Frida Kahlo eat your heart out

Gee I thought losing my hair would be bad but it hasn’t worried me as much as I thought. However, now that my eyebrows and eyelashes are disappearing I frighten myself in the mirror each morning. I’m not sure if I have a fear of aliens or if it’s the ‘classic chemo patient’ look that shocks me.

Screenshot 20:06:2014 6:58 pmTo top it off I can’t seem to do anything to fix it. You would think that being an artist I would be able to draw my own eyebrows on but according to my beauty consultant (daughter) I’m hopeless. Somedays one eyebrow looks surprised and the other one looks angry. Other days I look like Frida Kahlo’s doppelganger.  Maybe I’ll start wearing a balaclava or a disguise from the $2 shop.

 A week off chemo

I had last week off chemo so the MOTH and I went to the Peninsula for the week. We had a lovely time together and also a lovely time apart. Unlike most married couples we actually spend a lot of time together so time apart gives us something to talk about over the BBQ dinner. I completed multiple art works while the MOTH managed 45 million holes of golf. The golf course was attached to the timeshare resort so that was handy… and free!

As well as that, we had my two sons and their wife/girlfriend for one day, Sophie for another and 4 of my lovely friends came down for a day and we went shopping, ate lunch and then soaked in the hot springs. The other days were spent in wineries, cheese factories, restaurants and running (with Screenshot 20:06:2014 7:04 pmthe MOTH) from Safety Beach to the Dromana pier and back along the beach (twice).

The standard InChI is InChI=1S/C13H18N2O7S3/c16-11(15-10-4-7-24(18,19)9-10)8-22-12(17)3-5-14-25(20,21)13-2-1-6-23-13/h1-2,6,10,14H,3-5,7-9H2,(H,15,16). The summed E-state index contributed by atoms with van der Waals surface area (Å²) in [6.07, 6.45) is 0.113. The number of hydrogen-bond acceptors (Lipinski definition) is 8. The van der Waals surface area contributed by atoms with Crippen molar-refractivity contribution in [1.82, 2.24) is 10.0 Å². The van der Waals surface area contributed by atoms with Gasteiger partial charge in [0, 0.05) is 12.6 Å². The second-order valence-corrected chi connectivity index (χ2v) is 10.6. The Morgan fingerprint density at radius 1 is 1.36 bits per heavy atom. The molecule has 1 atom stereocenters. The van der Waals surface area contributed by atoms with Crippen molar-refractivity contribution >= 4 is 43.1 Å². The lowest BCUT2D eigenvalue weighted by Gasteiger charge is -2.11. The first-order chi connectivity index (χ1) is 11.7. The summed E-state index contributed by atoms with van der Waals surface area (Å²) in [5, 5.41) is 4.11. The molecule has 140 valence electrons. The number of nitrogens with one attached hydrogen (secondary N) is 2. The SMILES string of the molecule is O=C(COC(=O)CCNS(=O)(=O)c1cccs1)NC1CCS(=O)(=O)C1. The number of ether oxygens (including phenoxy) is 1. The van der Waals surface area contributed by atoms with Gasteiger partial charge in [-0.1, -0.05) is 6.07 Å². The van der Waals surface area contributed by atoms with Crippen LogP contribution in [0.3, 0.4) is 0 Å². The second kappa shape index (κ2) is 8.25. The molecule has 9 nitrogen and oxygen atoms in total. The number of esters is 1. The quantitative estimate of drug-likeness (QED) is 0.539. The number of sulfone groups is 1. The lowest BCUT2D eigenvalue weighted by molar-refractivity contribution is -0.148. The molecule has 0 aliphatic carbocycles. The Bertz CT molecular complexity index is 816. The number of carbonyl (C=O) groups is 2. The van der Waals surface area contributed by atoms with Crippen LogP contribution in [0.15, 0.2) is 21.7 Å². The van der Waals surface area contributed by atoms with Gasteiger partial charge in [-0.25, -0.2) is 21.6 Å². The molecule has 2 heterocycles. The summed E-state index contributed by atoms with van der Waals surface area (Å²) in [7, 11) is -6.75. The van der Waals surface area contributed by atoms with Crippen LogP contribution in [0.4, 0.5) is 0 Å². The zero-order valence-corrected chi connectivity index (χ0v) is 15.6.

At least producing all this artwork has given me an income now that I’m not working and it’s soooo relaxing! Most times I sell the work before it’s finished thanks to Facebook and Instagram. If it doesn’t sell it doesn’t matter diddly squat. I just love creating it. I have 2 exhibitions coming up so there’s art everywhere at the Wood Hood!

The fault in our stars

I know some of you will be surprised but I read ‘The fault in our stars’ while I was away and when I was half way through it I went to see the movie with the MOTH at Rosebud. I recommend that you read the book if you haven’t, regardless of whether you have seen the movie. It adds more layers to the story and fills gaps that the movie leaves.

I am always a sook at that type of movie (so is the MOTH… shhhhh), but I had a strange desire to watch it. The focus is on a condition which was known to be terminal and the patient was only 17 years old, so I didn’t identify with many of her feelings.  Aside from the many thought provoking aspects of the book/movie it attempts to remove the stereotype attached to chronic illness and Hazel struggles not to be brutally honest about her feelings to those around her. The need to protect others from her harsh reality is something I identified with.

Anyhow, I won’t say we didn’t shed a tear but I cried much worse when I watched ‘My sisters keeper’, ‘Beaches’ and a few others. Perhaps the fear of cancer is worse when you haven’t experienced it? OR maybe I’ve just turned to ice and nothing moves me. Ice Queen?

Back to the turban factory

My running gear for Winter in Dromana!

My Eskimo running gear for Winter in Dromana!


I’m back this week for my fourth cycle of chemo having had a couple of days with less energy last week. I wondered if my blood counts had (finally) dropped but I seem to be fine again this week so I’m roaring to go back to the turban factory for more drugs… erm… not.